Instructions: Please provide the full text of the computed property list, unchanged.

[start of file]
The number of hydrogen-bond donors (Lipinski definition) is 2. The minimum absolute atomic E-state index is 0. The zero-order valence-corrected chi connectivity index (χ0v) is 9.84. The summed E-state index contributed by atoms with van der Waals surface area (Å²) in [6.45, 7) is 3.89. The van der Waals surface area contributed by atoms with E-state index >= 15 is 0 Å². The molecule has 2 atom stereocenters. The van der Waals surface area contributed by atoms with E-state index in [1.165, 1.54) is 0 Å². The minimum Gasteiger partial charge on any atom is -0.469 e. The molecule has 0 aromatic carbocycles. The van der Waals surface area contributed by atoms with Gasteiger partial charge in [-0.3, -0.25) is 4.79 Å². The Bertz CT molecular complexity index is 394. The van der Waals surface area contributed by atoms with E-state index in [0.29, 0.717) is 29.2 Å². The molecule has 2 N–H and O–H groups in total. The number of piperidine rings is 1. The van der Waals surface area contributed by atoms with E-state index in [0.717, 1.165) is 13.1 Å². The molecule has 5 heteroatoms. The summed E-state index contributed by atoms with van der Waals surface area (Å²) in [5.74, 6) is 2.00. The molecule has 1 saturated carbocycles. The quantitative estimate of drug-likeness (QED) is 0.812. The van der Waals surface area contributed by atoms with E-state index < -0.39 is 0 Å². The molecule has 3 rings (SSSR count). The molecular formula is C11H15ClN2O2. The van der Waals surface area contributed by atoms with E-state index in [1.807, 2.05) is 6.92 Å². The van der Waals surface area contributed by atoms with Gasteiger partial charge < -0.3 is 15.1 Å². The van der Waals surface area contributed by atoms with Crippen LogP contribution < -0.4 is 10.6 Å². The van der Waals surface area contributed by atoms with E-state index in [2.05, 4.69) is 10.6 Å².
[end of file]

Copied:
The number of hydrogen-bond donors (Lipinski definition) is 2. The minimum absolute atomic E-state index is 0. The zero-order valence-corrected chi connectivity index (χ0v) is 9.84. The summed E-state index contributed by atoms with van der Waals surface area (Å²) in [6.45, 7) is 3.89. The van der Waals surface area contributed by atoms with E-state index >= 15 is 0 Å². The molecule has 2 atom stereocenters. The van der Waals surface area contributed by atoms with E-state index in [1.165, 1.54) is 0 Å². The minimum Gasteiger partial charge on any atom is -0.469 e. The molecule has 0 aromatic carbocycles. The van der Waals surface area contributed by atoms with Gasteiger partial charge in [-0.3, -0.25) is 4.79 Å². The Bertz CT molecular complexity index is 394. The van der Waals surface area contributed by atoms with E-state index in [0.29, 0.717) is 29.2 Å². The molecule has 2 N–H and O–H groups in total. The number of piperidine rings is 1. The van der Waals surface area contributed by atoms with E-state index in [0.717, 1.165) is 13.1 Å². The molecule has 5 heteroatoms. The summed E-state index contributed by atoms with van der Waals surface area (Å²) in [5.74, 6) is 2.00. The molecule has 1 saturated carbocycles. The quantitative estimate of drug-likeness (QED) is 0.812. The van der Waals surface area contributed by atoms with E-state index < -0.39 is 0 Å². The molecule has 3 rings (SSSR count). The molecular formula is C11H15ClN2O2. The van der Waals surface area contributed by atoms with E-state index in [1.807, 2.05) is 6.92 Å². The van der Waals surface area contributed by atoms with Gasteiger partial charge < -0.3 is 15.1 Å². The van der Waals surface area contributed by atoms with Crippen LogP contribution < -0.4 is 10.6 Å². The van der Waals surface area contributed by atoms with E-state index in [2.05, 4.69) is 10.6 Å².